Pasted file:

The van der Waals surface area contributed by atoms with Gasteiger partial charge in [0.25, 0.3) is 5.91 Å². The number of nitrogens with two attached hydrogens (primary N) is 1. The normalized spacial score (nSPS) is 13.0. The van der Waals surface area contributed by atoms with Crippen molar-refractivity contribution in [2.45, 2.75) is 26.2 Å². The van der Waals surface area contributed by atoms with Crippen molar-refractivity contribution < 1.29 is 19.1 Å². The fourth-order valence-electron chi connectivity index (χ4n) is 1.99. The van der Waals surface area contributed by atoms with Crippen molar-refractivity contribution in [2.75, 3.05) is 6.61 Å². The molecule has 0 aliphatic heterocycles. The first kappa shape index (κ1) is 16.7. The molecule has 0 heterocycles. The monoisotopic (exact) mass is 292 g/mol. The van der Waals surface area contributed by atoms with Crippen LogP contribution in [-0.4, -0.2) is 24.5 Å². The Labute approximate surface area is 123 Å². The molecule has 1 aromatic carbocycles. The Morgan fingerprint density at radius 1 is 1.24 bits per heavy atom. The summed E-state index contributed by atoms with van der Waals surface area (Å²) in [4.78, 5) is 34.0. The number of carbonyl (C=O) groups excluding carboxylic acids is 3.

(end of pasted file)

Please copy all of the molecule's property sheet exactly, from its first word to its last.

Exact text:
The van der Waals surface area contributed by atoms with Gasteiger partial charge in [0.25, 0.3) is 5.91 Å². The number of nitrogens with two attached hydrogens (primary N) is 1. The normalized spacial score (nSPS) is 13.0. The van der Waals surface area contributed by atoms with Crippen molar-refractivity contribution in [2.45, 2.75) is 26.2 Å². The van der Waals surface area contributed by atoms with Crippen molar-refractivity contribution < 1.29 is 19.1 Å². The fourth-order valence-electron chi connectivity index (χ4n) is 1.99. The van der Waals surface area contributed by atoms with Crippen molar-refractivity contribution in [2.75, 3.05) is 6.61 Å². The molecule has 0 aliphatic heterocycles. The first kappa shape index (κ1) is 16.7. The molecule has 0 heterocycles. The monoisotopic (exact) mass is 292 g/mol. The van der Waals surface area contributed by atoms with Crippen LogP contribution in [-0.4, -0.2) is 24.5 Å². The Labute approximate surface area is 123 Å². The molecule has 1 aromatic carbocycles. The Morgan fingerprint density at radius 1 is 1.24 bits per heavy atom. The summed E-state index contributed by atoms with van der Waals surface area (Å²) in [4.78, 5) is 34.0. The number of carbonyl (C=O) groups excluding carboxylic acids is 3.